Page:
Despite the well-established links between couple relationship quality and healthy family functioning, and burgeoning evidence from the international intervention field, there is little or no evidence of the efficacy of couples-based interventions from the United Kingdom (U.K.). This study explored whether the Parents as Partners (PasP) program, a group-based intervention developed in the United States, brought about the same benefits in the U.K. The evaluation is based on 97 couples with children from communities with high levels of need, recruited to PasP because they are at high risk for parent and child psychopathology. Both mothers and fathers completed self-report questionnaires assessing parents' psychological distress, parenting stress, couple relationship quality and conflict, fathers' involvement in child care and, importantly, children's adjustment. Multilevel modeling analysis comparing parents' responses pre- and postintervention not only showed substantial improvements for both parents on multiple measures of couple relationship quality, but also improvements in parent and child psychopathology. Analyses also indicated most substantial benefits for couples displaying poorest functioning at baseline. The findings provide initial evidence for the successful implementation of PasP, an American-origin program, in the U.K., and add support for the concept of the couple relationship as a resource by which to strengthen families.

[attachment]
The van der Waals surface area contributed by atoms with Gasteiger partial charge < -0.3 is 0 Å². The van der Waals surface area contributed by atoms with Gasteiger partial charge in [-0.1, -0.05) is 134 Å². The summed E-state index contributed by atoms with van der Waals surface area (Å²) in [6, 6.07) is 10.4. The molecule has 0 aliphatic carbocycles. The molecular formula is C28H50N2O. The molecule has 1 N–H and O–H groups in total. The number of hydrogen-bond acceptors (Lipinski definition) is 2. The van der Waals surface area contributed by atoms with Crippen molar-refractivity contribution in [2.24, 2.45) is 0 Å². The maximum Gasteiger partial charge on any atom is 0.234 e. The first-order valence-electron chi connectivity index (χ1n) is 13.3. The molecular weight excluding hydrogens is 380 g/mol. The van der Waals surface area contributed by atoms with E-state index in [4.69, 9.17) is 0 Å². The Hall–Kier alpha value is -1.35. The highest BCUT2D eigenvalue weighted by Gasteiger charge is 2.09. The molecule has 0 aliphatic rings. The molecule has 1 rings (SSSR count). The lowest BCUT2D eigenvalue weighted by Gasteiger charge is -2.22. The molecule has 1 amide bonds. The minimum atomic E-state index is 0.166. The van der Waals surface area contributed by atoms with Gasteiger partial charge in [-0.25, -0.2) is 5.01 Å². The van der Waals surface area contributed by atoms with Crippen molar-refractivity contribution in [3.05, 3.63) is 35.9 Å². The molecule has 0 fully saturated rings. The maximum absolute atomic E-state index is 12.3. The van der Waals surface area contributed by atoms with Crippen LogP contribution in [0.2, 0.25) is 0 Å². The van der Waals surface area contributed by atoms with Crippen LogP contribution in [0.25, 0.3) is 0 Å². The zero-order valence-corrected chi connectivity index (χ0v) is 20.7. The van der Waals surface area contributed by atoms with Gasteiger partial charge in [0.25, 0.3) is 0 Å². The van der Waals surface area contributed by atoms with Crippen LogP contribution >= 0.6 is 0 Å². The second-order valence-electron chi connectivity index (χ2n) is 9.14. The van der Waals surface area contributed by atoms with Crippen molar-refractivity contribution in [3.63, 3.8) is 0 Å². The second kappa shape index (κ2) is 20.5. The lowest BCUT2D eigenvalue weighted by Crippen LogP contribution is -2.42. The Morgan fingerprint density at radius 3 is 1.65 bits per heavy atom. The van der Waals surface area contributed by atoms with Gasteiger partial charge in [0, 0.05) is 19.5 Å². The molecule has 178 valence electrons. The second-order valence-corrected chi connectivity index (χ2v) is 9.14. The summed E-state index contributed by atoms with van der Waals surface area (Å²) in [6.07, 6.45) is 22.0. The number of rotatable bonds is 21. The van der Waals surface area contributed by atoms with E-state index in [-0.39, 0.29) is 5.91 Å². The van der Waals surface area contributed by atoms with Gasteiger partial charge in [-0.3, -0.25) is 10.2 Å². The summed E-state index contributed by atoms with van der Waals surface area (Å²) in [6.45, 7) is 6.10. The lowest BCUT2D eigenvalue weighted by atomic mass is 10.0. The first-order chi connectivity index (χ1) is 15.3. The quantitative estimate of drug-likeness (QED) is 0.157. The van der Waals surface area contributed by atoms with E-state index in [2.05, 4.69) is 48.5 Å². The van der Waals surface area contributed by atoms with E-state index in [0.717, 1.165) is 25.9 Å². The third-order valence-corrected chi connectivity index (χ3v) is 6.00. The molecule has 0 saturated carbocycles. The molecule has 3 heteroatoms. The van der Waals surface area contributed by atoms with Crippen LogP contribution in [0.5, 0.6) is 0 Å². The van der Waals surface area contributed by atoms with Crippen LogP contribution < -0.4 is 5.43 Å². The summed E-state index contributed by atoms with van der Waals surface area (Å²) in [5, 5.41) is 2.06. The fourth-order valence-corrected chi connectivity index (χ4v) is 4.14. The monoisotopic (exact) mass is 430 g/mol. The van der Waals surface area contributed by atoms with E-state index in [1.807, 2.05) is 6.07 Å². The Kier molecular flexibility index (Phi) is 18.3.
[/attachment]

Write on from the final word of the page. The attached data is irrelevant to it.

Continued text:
Keywords: Child Adjustment; Couple Relationship; Interparental Conflict; Intervention; Parenting; adaptación de los niños; conflicto interparental; crianza; intervención; relación de pareja; 亲职; 伴侣关系; 儿童适应; 家长间冲突; 干预措施.
© 2017 Family Process Institute.